It's a conflict that pits upstream against downstream, city vs. country, urbanite fighting the farmer. And so the struggle inevitably involves power and money—politics and economics.

Of course, flood politics have existed since animals jockeyed for ramp position on their way to the ark. And floods themselves are a natural force—rivers climb their banks and switch channels when they please. Lake levels rise and fall with the earth's hydrologic pulse. But when humans decide to live and work on those shifting shores—as we inevitably do, like moths drawn to flame—then we call for flood control. And when control fails, we cry out for disaster relief.

A watershed moment

Flood control has long been a national concern, but flood disaster relief became a federal issue with the Great Flood of 1927. In April that year, the Mississippi River broke through levees built by the Army Corps of Engineers to contain the river and promote agriculture. The floodwaters submerged an area roughly the size of New England, minus Maine, up to a depth of 30 feet. Flooding affected states from Oklahoma to Pennsylvania, but the real disaster hit on the lower Mississippi, from Cairo, Ill., down to the Gulf of Mexico. Nearly a million people were made homeless and hundreds were killed.

It was a national tragedy—the country's largest flood disaster—but the federal government, whose crippled levees were widely blamed for the disaster because they'd created a false sense of security for those residing behind them, didn't pay a cent for relief of its victims. Instead, local churches organized clothing drives. The Red Cross fed nearly 700,000 refugees for months.

The public said that these local relief efforts weren't enough: The nation should help. And historians would later call the flood "a watershed moment" in national psychology. Before it, local communities and states took all responsibility for flood relief. After 1927, the onus shifted to the federal government, not just to prevent floods, but also to bail out their victims.

Since 1927, then, the federal government has poured billions of dollars into flood relief, primarily through the Federal Emergency Management Agency (FEMA) and its predecessor agencies. Economic historians point out that this transition from local to national responsibility in turn created what economists call "moral hazard," the sense that local communities would henceforth take greater risks relative to flooding than they otherwise would have—allowing more development on the floodplain, for example—just as a homeowner might be less careful about fire hazards if an insurance company is going to reimburse him if his home burns up.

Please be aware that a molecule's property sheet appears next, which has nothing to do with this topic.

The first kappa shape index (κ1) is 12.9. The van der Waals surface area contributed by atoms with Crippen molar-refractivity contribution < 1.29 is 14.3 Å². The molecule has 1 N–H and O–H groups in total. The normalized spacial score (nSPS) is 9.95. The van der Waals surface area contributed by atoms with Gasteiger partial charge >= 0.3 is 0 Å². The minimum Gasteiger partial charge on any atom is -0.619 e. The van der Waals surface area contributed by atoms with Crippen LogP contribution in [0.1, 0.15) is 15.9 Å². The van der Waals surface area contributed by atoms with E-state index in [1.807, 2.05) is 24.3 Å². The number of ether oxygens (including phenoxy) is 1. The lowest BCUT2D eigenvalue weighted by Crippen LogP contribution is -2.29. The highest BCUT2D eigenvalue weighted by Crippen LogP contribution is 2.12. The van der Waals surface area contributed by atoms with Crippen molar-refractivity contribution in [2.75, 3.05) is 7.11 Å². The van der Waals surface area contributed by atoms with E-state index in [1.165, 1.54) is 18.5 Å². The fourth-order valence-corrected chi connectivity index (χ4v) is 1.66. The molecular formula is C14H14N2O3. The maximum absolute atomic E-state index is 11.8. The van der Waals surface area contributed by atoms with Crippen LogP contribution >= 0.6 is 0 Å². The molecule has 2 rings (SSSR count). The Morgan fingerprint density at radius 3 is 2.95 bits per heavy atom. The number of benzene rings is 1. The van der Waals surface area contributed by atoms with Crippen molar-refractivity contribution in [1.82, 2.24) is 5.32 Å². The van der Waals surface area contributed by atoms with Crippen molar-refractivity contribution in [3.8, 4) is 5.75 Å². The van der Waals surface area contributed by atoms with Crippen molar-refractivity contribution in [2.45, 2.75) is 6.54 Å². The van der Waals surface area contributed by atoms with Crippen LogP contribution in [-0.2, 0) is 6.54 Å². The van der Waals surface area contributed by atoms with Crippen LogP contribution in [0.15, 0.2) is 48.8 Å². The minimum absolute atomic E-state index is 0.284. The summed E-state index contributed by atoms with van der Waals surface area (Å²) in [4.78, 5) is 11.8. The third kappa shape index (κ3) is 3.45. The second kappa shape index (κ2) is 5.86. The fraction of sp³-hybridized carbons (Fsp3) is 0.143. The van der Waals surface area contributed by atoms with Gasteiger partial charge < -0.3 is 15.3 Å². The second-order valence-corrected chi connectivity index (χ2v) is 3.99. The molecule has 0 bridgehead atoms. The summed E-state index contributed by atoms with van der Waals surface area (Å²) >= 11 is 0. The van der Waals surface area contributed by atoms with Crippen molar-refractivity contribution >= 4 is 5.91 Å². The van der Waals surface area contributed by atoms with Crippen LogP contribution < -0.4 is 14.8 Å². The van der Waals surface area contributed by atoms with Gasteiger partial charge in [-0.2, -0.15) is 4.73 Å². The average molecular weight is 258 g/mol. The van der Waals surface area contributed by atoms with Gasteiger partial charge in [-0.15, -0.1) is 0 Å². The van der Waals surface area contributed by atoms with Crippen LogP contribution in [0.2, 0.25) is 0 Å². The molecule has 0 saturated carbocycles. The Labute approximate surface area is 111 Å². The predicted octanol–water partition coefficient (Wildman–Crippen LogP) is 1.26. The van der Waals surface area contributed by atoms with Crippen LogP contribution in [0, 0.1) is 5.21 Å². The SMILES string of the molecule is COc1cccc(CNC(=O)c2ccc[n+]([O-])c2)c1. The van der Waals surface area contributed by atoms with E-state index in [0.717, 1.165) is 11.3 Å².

And in the hope that another disastrous flood could be prevented, the federal government—through the corps—also redoubled its efforts to control the nation's rivers, supplementing repaired levees with large dams and reservoirs meant to retard water flow and floodway channels that provide controlled outlets for high waters.

But the problem has not diminished.

In fact, flood losses in the United States steadily escalated during the 20th century. One analysis says that from 1916 to 1985 per capita flood damage in the United States increased by a factor of 2.5 in constant dollars. Another estimate of total flood losses puts the current figure at over $6 billion annually, a fourfold increase (in constant dollars) since the early 1900s. Another way to look at the trend: Between 1960 and 1985, while the federal government spent $38 billion on flood control, average annual flood damages (adjusted for inflation) more than doubled.